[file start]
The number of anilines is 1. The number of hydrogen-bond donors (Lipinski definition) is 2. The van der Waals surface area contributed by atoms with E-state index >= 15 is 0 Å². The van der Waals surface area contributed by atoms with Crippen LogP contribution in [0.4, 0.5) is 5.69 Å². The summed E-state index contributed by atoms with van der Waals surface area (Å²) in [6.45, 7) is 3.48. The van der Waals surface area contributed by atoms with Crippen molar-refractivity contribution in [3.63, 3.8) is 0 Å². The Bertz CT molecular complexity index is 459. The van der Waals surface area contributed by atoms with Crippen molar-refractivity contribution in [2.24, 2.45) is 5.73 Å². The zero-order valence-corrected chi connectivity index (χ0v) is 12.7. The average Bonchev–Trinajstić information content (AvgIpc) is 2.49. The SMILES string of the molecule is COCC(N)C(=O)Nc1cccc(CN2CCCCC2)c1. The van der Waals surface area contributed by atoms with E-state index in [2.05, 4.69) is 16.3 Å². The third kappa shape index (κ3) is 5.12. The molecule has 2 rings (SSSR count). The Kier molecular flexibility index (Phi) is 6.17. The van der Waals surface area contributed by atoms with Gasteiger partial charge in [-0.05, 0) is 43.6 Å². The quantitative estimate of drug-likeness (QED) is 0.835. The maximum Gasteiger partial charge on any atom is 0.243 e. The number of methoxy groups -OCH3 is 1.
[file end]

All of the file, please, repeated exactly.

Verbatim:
The number of anilines is 1. The number of hydrogen-bond donors (Lipinski definition) is 2. The van der Waals surface area contributed by atoms with E-state index >= 15 is 0 Å². The van der Waals surface area contributed by atoms with Crippen LogP contribution in [0.4, 0.5) is 5.69 Å². The summed E-state index contributed by atoms with van der Waals surface area (Å²) in [6.45, 7) is 3.48. The van der Waals surface area contributed by atoms with Crippen molar-refractivity contribution in [3.63, 3.8) is 0 Å². The Bertz CT molecular complexity index is 459. The van der Waals surface area contributed by atoms with Crippen molar-refractivity contribution in [2.24, 2.45) is 5.73 Å². The zero-order valence-corrected chi connectivity index (χ0v) is 12.7. The average Bonchev–Trinajstić information content (AvgIpc) is 2.49. The SMILES string of the molecule is COCC(N)C(=O)Nc1cccc(CN2CCCCC2)c1. The van der Waals surface area contributed by atoms with E-state index in [2.05, 4.69) is 16.3 Å². The third kappa shape index (κ3) is 5.12. The molecule has 2 rings (SSSR count). The Kier molecular flexibility index (Phi) is 6.17. The van der Waals surface area contributed by atoms with Gasteiger partial charge in [-0.05, 0) is 43.6 Å². The quantitative estimate of drug-likeness (QED) is 0.835. The maximum Gasteiger partial charge on any atom is 0.243 e. The number of methoxy groups -OCH3 is 1.